"It just hit me... they won't be contributing any more money, will they?"
January 23, 2002 11:54 AM   Subscribe

"It just hit me... they won't be contributing any more money, will they?" Abruptly changing his tone about a company that heavily contributed to his political campaigns, President George W. Bush now says that he was "outraged" that Enron Corp. misled its employees and investors, including his mother-in-law, who he said lost more than $8,000 when the energy firm's stock collapsed.
posted by o2b (20 comments total)
Good thing you added that fictitious quote, the article wasn't nearly biased enough.
posted by revbrian at 11:59 AM on January 23, 2002

The liberal bias of the NY Times reporter and you, o2b, unfortunately over-rides how Bush & his administration have handled this (IMHO). There is, as of yet, no evidence that the admin did anything to help Enron out of it's mess. "Mr. Bush also strongly defended how members of his cabinet handled calls for aid from Enron's top executives, summarizing their message to Enron's leadership as "no help here." I take that at face value, and I am happy with their inaction. And as far as "abruptly changing his tone", what has Bush said to defend Enron in this situation? I think all I've heard is silence from W.
posted by msacheson at 12:12 PM on January 23, 2002

the article wasn't nearly biased enough [written sarcastically]

And the straw men are flying...

An independent observer might humorously point out the duplicity of either a Democrat (Clinton) or a Republican (Bush) -- but the word "bias" only seems to show up if that politician is a Republican

Not saying that NYT or o2b isn't unbiased... but don't try to divert attention away from Bush when he acts like any other common politician.
posted by Llama-Lime at 12:25 PM on January 23, 2002

umm.. when did i say that he tried to help enron?

however, i think that the fact that he has only now become "outraged" has been help enough.

and since when is bias a punishable offence? my bias is based on my exposure to the world and recent events. it's called 'opinion'.
posted by o2b at 12:35 PM on January 23, 2002

Llama-Lime, you're right and I don't want to divert attention from the actions/inactions of Bush (and any other politician) just by talking about the typical liberal-biased media. I just wanted to point it out, but I'm happy to discuss Bush's involvement with Enron-gate on the merits of the issue.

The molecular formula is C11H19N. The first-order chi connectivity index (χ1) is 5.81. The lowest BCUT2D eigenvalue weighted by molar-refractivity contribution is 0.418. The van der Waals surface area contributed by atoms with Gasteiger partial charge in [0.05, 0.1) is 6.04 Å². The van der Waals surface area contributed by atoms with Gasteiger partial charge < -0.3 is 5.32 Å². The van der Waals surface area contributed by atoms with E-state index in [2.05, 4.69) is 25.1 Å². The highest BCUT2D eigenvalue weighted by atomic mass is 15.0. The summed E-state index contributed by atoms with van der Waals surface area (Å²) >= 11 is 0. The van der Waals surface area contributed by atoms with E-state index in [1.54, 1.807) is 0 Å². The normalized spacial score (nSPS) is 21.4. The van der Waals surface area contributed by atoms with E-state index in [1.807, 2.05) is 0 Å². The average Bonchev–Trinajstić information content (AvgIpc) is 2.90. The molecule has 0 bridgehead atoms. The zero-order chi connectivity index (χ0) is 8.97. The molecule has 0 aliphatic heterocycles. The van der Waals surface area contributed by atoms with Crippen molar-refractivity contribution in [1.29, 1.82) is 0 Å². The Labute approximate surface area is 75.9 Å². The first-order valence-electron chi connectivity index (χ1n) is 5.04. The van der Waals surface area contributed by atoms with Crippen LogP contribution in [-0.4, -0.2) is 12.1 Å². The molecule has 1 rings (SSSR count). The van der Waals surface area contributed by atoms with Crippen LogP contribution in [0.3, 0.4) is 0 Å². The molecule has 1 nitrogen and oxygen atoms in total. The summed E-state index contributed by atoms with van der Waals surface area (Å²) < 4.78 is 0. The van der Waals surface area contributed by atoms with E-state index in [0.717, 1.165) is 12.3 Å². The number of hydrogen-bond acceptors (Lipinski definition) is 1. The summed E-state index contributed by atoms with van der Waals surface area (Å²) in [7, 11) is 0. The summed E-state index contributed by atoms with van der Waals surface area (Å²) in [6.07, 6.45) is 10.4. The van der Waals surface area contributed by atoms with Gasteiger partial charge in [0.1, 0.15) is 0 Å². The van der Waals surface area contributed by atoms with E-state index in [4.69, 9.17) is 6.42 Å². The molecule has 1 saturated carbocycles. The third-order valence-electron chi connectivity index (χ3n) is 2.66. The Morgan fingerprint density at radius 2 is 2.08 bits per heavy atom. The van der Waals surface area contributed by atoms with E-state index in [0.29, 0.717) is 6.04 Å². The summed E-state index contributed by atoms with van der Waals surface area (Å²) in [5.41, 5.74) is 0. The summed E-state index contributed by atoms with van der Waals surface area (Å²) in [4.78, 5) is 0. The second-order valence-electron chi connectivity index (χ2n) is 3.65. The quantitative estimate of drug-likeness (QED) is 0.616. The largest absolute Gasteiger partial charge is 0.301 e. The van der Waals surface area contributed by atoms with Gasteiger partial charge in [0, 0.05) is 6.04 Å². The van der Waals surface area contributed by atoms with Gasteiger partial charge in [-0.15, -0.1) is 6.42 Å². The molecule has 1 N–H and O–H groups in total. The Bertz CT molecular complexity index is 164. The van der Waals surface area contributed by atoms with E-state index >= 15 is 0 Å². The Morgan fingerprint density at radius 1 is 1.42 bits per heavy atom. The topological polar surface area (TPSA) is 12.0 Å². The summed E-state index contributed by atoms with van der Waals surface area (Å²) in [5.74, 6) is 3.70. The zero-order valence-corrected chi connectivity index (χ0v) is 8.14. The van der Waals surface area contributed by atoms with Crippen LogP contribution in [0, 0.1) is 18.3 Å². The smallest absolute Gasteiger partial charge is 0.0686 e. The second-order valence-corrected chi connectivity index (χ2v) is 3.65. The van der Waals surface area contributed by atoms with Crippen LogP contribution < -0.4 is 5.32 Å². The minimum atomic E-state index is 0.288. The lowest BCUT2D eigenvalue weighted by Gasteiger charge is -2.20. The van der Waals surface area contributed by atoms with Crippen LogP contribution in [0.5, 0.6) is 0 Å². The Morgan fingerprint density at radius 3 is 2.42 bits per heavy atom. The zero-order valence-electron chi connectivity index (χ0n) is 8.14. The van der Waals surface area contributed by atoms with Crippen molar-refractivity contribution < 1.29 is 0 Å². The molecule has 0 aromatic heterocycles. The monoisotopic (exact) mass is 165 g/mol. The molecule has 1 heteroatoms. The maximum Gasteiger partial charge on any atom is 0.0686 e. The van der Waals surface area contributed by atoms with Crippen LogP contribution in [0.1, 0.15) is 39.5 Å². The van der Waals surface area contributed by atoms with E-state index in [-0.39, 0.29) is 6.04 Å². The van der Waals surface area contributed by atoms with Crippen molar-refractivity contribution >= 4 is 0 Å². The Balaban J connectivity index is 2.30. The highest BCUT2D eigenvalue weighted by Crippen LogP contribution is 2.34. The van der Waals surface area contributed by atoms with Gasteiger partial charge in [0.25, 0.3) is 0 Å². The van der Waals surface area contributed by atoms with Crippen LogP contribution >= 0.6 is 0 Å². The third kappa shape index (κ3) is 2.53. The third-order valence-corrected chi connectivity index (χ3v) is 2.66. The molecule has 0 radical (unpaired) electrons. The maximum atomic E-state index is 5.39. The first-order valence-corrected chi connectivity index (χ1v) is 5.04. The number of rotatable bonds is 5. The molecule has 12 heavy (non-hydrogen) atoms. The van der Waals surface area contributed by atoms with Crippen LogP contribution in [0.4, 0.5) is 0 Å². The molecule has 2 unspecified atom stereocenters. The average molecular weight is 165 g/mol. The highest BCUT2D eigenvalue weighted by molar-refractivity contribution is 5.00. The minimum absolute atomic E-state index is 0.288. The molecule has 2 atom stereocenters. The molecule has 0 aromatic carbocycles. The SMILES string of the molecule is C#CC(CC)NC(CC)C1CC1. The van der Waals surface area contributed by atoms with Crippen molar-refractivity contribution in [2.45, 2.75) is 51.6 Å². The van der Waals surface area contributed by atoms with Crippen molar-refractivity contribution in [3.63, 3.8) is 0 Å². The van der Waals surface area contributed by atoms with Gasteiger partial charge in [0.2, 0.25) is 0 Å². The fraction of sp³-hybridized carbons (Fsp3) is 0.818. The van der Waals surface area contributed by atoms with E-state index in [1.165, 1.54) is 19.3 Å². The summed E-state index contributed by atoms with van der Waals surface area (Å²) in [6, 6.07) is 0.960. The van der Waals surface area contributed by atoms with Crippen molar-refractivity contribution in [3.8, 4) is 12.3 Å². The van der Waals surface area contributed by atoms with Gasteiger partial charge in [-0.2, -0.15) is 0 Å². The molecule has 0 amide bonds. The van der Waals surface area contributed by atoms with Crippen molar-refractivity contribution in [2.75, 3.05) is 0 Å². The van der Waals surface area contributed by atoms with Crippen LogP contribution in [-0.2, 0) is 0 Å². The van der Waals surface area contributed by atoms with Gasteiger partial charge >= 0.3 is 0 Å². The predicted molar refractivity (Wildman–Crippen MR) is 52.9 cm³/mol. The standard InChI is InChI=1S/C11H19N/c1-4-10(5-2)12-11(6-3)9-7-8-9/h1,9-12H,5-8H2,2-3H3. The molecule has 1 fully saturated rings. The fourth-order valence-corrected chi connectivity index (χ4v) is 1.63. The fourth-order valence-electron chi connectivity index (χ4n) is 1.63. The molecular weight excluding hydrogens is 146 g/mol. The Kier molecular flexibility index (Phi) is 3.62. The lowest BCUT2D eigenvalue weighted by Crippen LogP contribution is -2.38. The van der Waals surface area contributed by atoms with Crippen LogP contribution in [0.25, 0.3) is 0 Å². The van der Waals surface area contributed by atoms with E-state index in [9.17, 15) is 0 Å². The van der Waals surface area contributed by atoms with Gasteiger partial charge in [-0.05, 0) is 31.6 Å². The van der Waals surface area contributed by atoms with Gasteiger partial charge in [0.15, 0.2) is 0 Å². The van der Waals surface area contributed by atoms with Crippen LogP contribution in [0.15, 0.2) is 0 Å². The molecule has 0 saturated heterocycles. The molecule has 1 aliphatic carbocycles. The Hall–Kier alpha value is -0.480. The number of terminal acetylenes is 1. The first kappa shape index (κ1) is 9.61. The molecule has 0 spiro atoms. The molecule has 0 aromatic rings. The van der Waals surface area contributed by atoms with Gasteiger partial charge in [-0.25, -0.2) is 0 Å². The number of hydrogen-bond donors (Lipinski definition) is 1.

BTW, I classify myself as a Democrat, voted for Gore, but approve of Bush's job so far dealing with terror attacks, Afghanistan and Enron. Also, I was a journalism major, so I have a sharp sense of 'smell' for media bias (right or left) and editorial comments in the text of news stories. Opinion slips into 'news' more than most people notice/admit.

o2b, you're right that you didn't say he tried to help Enron. I just wanted to state my opinion about media bias and Enron-gate, just as you stated an opinion that he (Bush) has only now stated 'outrage'. We're all entitled to opinion.
posted by msacheson at 12:40 PM on January 23, 2002

Does a companies downfall depend on who sits in the White House? As much as Clinton's DOJ tried to take down Microsoft, it seems Enron's was more of it's own problems and mismanagement. Sure, donations are supposed to win some gov't support, when things turn sour, but to some how associate Bush and Co. running the offshore holdings, giving the tax breaks, and shredding the documents is a joke. Most of this Enron, AA, and the SEC's fault, not the POTUS.
posted by brent at 1:10 PM on January 23, 2002

his mother-in-law, who he said lost more than $8,000

the horror! if only she had wealthy relatives who could help her out. tough luck, ma'am, them's the way the capitalism chips fall.
posted by tolkhan at 1:13 PM on January 23, 2002

I have from the get go assumed that both parties are culpable in what has turned out to becoming the Great Scandal of the century in our country, depriving many many Americans of money they thought secure in pensions. As for Bush and what he didn't do, try this for what his folks did do:

Okay, let's take the Bush administration at its word, however mutable that word may be. Let's say only a handful of officials--the commerce and treasury secretaries, and (according to a subsequent clarification) several lesser officials at Treasury, and (oh, yes, we forgot) White House Chief of Staff Andy Card--knew about Ken Lay's phone calls imploring the administration to do something that would head off Enron's impending bankruptcy. Let's say that none of these presidential confidants thought to tell George W. Bush or Dick Cheney--or Karl Rove, for that matter--that the largest donor to the Bush family, the dominant corporation in W.'s hometown and home state, the seventh-largest company in the United States, was about to go belly-up and that Ken Lay was cold-calling half the federal registry looking for help.

Let's further concede, if only for the sake of argument, that the Bushies played it by the book, that their collective sentiment was "We could help Enron, but that would be wrong." (Translation: We're into them so deep that they're radioactive.) In other words, let's assume that there's no scandal involving the administration's trying to help Enron avert bankruptcy.